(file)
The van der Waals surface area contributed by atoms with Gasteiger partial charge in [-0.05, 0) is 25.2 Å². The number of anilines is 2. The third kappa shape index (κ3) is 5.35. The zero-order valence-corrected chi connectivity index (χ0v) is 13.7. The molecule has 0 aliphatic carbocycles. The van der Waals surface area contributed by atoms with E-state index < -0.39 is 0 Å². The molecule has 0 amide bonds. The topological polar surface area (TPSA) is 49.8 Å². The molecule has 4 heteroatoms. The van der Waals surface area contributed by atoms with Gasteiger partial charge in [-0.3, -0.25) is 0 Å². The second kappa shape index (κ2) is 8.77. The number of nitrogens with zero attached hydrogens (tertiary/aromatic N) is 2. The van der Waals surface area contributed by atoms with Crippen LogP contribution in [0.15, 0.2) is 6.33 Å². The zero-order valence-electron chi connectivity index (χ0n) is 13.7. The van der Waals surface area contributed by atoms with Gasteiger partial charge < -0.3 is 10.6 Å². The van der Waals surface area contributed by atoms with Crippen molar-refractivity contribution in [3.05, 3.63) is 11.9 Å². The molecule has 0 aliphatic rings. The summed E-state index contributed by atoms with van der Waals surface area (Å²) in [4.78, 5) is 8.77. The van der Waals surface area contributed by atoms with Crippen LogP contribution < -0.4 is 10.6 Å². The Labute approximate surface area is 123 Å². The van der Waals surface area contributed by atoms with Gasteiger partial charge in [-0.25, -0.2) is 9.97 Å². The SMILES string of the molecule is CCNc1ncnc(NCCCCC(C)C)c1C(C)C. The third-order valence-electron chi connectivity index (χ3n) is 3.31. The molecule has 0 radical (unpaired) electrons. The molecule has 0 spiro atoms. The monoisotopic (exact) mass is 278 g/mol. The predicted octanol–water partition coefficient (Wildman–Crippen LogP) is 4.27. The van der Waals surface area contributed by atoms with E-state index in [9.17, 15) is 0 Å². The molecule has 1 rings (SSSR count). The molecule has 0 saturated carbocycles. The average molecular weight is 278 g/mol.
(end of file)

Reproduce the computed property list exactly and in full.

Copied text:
The van der Waals surface area contributed by atoms with Gasteiger partial charge in [-0.05, 0) is 25.2 Å². The number of anilines is 2. The third kappa shape index (κ3) is 5.35. The zero-order valence-corrected chi connectivity index (χ0v) is 13.7. The molecule has 0 aliphatic carbocycles. The van der Waals surface area contributed by atoms with E-state index < -0.39 is 0 Å². The molecule has 0 amide bonds. The topological polar surface area (TPSA) is 49.8 Å². The molecule has 4 heteroatoms. The van der Waals surface area contributed by atoms with Gasteiger partial charge in [-0.3, -0.25) is 0 Å². The second kappa shape index (κ2) is 8.77. The number of nitrogens with zero attached hydrogens (tertiary/aromatic N) is 2. The van der Waals surface area contributed by atoms with Crippen LogP contribution in [0.15, 0.2) is 6.33 Å². The zero-order valence-electron chi connectivity index (χ0n) is 13.7. The van der Waals surface area contributed by atoms with Gasteiger partial charge < -0.3 is 10.6 Å². The van der Waals surface area contributed by atoms with Crippen molar-refractivity contribution in [3.05, 3.63) is 11.9 Å². The molecule has 0 aliphatic rings. The summed E-state index contributed by atoms with van der Waals surface area (Å²) in [4.78, 5) is 8.77. The van der Waals surface area contributed by atoms with Crippen LogP contribution < -0.4 is 10.6 Å². The Labute approximate surface area is 123 Å². The van der Waals surface area contributed by atoms with Gasteiger partial charge in [-0.25, -0.2) is 9.97 Å². The SMILES string of the molecule is CCNc1ncnc(NCCCCC(C)C)c1C(C)C. The third-order valence-electron chi connectivity index (χ3n) is 3.31. The molecule has 0 radical (unpaired) electrons. The molecule has 0 spiro atoms. The monoisotopic (exact) mass is 278 g/mol. The predicted octanol–water partition coefficient (Wildman–Crippen LogP) is 4.27. The van der Waals surface area contributed by atoms with E-state index in [9.17, 15) is 0 Å². The molecule has 1 rings (SSSR count). The molecule has 0 saturated carbocycles. The average molecular weight is 278 g/mol.